Raku Pottery – Current Times

Fifteen generations later, the Raku family still practices ceramics in Japan. Their home, rebuilt in the late 1800’s, is a museum that houses a collection of the older pieces of Raku ceramics. The current generation is active in preserving the Japanese Tea Ceremony in Japan as well as more modern art and interior design.

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Tea in Poetry: A Soothing Combination

Tea in poetry is a perfect pairing of a beverage that requires patience and observation to enjoy with a means to express that practice to the rest of the world. As soon as tea entered the scene in China it was quickly added to the poetry.  This probably has more to do with the fact that it was the scholars and monks, who could read and write, that discovered and promoted tea consumption to the Chinese aristocracy. Lu Yu, who is credited with documenting in writing the process of making tea in the Classic of Tea, studied in a monastery and authored other books including some poetry. Below are two of our favorite tea poems from China.

A Winter Night

One winter night
A friend dropped in.
We drank not wine but tea.
The kettle hissed,
The charcoal glowed,
A bright moon shone outside.
The moon itself
Was nothing special –
But,ah, the plum-tree blossom!

Tu Hsiao-Shan, Sung Dynasty (960-1279 CE)

The Way of Tea

A friend from Yueh presented me
With tender leaves of Yen-Hsi tea,
For which I chose a kettle
Of ivory-mounted gold,
A mixing-bowl of snow-white earth.
With its clear bright froth and fragrance,
It was like the nectar of Immortals.
The first bowl washed the cobwebs from my mind-
The whole world seemed to sparkle.
A second cleansed my spirit
Like purifying showers of rain.
A third and I was one with the Immortals-
What need now for austerities
To purge our human sorrows?
Worldly people, by going in for wine,
Sadly deceive themselves.
For now I know the Way of Tea is real.

Chiao-Jen, T’ang Dynasty (618-906 CE) and friend of Lu Yu

 

There are many more poems around tea, both modern and ancient, please share your favorites in the comments section. If you fancy yourself a poet, share your own as well!

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Chinese New Year History and Customs

Chinese New Year Festival

Chinese New Year Festival (photo by Flickr user Paul)

The Chinese New Year, also known as the Lunar New Year or Spring Festival, dates back to Shang Dynasty (1766 BCE-1122 BCE). Just about every subsequent dynasty put their own spin on the celebration. The Han Dynasty (206 BCE-9 CE) added an early version of fireworks by burning dried bamboo. When the bamboo is set on fire its core expands causing the stick to explode open with a loud pop. The Tang Dynasty (618 CE-907 CE) added the red lanterns, which are still part of the celebration.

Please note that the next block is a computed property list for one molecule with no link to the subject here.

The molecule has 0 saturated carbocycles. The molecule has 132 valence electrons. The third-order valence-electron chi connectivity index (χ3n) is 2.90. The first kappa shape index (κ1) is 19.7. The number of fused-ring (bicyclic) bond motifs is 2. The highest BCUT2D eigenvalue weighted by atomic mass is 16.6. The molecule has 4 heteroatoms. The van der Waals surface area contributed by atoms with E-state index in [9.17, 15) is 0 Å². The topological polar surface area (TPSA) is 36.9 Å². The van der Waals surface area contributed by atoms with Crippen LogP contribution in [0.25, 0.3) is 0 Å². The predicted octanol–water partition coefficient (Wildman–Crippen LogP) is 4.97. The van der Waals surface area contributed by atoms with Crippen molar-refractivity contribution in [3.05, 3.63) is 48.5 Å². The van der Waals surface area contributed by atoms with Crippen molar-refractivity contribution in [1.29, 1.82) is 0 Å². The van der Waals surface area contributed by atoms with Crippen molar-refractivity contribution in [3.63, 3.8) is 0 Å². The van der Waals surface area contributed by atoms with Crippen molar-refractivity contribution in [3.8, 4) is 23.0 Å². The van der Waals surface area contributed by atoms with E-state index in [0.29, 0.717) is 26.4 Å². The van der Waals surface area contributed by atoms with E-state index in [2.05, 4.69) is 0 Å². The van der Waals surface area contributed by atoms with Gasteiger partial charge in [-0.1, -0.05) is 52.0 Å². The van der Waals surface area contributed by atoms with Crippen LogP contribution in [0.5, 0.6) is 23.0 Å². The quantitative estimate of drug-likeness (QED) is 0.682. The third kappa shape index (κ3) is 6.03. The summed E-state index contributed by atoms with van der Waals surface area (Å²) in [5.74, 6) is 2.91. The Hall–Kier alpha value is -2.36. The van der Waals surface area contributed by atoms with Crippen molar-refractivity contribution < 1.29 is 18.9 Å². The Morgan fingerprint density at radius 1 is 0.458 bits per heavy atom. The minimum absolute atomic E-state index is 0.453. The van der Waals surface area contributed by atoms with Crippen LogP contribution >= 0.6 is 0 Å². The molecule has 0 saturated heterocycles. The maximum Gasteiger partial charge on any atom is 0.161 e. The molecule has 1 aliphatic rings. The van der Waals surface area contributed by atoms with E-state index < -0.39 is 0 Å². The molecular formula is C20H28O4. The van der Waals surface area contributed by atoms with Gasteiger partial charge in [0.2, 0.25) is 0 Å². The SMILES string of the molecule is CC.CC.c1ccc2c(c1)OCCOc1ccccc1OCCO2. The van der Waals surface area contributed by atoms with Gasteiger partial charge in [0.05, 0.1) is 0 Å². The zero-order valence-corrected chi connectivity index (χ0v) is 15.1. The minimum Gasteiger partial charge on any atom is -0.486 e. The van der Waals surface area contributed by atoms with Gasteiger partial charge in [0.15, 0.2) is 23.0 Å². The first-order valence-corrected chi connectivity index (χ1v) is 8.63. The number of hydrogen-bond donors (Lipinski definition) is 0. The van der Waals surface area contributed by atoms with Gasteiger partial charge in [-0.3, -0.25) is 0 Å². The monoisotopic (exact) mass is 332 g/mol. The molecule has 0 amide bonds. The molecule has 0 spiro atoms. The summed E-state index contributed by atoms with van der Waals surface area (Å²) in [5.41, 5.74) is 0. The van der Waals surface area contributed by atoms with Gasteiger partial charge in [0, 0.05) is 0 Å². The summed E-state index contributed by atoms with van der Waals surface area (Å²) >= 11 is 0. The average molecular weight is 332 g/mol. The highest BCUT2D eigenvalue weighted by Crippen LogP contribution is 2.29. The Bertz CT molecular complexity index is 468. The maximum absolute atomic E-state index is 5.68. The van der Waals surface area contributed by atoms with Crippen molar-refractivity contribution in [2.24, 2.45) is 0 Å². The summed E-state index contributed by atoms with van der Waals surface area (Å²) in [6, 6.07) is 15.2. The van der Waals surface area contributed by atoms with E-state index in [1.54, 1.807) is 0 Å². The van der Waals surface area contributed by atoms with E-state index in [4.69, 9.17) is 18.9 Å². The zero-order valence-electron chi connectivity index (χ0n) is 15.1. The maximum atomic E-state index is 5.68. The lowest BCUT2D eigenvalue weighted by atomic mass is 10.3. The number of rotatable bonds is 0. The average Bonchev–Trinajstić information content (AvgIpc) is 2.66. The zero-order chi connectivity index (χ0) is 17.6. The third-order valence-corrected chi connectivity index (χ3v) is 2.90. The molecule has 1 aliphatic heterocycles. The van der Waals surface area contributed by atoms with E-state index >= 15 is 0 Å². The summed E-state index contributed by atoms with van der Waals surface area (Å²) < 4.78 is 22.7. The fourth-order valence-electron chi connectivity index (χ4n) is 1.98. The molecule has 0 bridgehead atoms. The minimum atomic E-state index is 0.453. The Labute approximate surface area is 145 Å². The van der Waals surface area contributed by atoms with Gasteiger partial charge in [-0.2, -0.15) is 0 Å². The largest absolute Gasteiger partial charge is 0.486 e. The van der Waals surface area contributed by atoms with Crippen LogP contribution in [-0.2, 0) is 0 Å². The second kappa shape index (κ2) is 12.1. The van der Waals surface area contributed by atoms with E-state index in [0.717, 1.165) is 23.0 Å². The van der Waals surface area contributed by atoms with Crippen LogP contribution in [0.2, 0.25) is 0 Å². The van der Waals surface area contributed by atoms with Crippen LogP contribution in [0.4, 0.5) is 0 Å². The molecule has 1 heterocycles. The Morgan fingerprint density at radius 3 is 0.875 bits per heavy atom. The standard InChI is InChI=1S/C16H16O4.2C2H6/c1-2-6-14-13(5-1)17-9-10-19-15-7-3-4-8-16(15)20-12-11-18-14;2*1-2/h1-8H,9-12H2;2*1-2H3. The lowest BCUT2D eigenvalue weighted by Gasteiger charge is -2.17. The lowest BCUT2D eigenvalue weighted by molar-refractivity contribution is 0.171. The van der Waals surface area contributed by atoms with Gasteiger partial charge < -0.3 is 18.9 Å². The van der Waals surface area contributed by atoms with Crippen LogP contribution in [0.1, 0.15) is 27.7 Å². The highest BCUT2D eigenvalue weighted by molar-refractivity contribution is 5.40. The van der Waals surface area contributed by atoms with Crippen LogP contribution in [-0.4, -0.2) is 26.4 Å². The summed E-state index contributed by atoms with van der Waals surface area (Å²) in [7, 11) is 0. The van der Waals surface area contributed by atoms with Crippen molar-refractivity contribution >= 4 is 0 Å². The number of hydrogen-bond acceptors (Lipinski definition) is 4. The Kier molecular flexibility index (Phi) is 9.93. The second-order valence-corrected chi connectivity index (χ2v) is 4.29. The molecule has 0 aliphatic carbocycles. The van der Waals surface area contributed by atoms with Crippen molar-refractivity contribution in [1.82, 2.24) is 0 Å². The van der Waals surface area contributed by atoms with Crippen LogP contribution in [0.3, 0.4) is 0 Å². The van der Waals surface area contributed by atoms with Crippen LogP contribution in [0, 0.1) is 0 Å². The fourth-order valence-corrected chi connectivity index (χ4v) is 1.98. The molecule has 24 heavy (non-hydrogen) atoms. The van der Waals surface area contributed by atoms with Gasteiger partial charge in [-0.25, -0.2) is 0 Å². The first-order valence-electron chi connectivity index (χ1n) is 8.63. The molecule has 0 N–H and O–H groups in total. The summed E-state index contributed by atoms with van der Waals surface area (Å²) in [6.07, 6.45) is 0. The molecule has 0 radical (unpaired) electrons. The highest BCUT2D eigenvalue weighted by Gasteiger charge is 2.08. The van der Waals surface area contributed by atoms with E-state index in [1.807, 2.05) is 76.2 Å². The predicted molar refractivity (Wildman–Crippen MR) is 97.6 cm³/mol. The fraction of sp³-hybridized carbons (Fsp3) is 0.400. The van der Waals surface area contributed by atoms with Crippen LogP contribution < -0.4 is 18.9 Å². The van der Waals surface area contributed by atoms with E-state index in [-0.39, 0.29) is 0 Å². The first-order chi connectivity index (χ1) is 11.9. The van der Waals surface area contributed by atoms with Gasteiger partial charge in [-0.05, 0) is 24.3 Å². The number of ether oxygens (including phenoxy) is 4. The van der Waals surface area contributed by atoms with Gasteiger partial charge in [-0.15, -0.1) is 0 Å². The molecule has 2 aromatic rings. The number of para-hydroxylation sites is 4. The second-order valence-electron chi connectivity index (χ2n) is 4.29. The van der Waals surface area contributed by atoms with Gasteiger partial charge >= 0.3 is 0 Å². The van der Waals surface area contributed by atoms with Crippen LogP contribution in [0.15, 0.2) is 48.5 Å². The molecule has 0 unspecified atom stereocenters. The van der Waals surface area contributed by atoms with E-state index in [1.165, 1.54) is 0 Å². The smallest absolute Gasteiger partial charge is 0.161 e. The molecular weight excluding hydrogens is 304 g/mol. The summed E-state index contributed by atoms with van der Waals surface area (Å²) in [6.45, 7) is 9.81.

Chinese New Year Traditions

New Year’s Eve dinner with family is one of the biggest traditions of this holiday. It is so big that it causes over 3 billion people to travel just prior to the New Year in China. The New Year’s travel rush begins almost 14 days before New Year’s eve to allow all the transit systems to move all these people. When that is compared to the 48.7 million Americans that traveled to be with family this past Thanksgiving (measured over a 5 day period), it makes our crowded roads and lines at airport security seem empty.

Once every one makes it to dinner, a feast is served that includes a whole chicken or fish (including head, tail, feet or fins) as they symbolize prosperity and completeness, noodles, dumplings, and Niangao. Each family will have different spins on these dishes based off of which region of China they are from. Tea is served and brought as gifts for other family members and for the alter that is setup for deceased family members to honor them.

The family stays up after dinner and watches fireworks that are set off at midnight. Everyone is to stay up all night and all lights are to remain on in the house until the sun rises. After sunrise, gifts are exchanged, which are usually red envelopes with money as they symbolize prosperity and wealth for the new year. Firecrackers may be set off as they are to scare off the “Nian”, a monster that arrives at the New Year who brings bad luck. Red is worn through out the New Year celebration since it is the color of luck. Black is avoided as it is the color of death.

Chinese New Year Around the World

Due to the world increasingly getting smaller, there are many celebrations for the Lunar New Year around the world. In fact, the largest celebration of the Lunar New Year outside of China occurs in San Francisco. If you cannot make it there, Washington DC has a Chinese New Year parade as well as many other large American cities.  So join in the celebrations!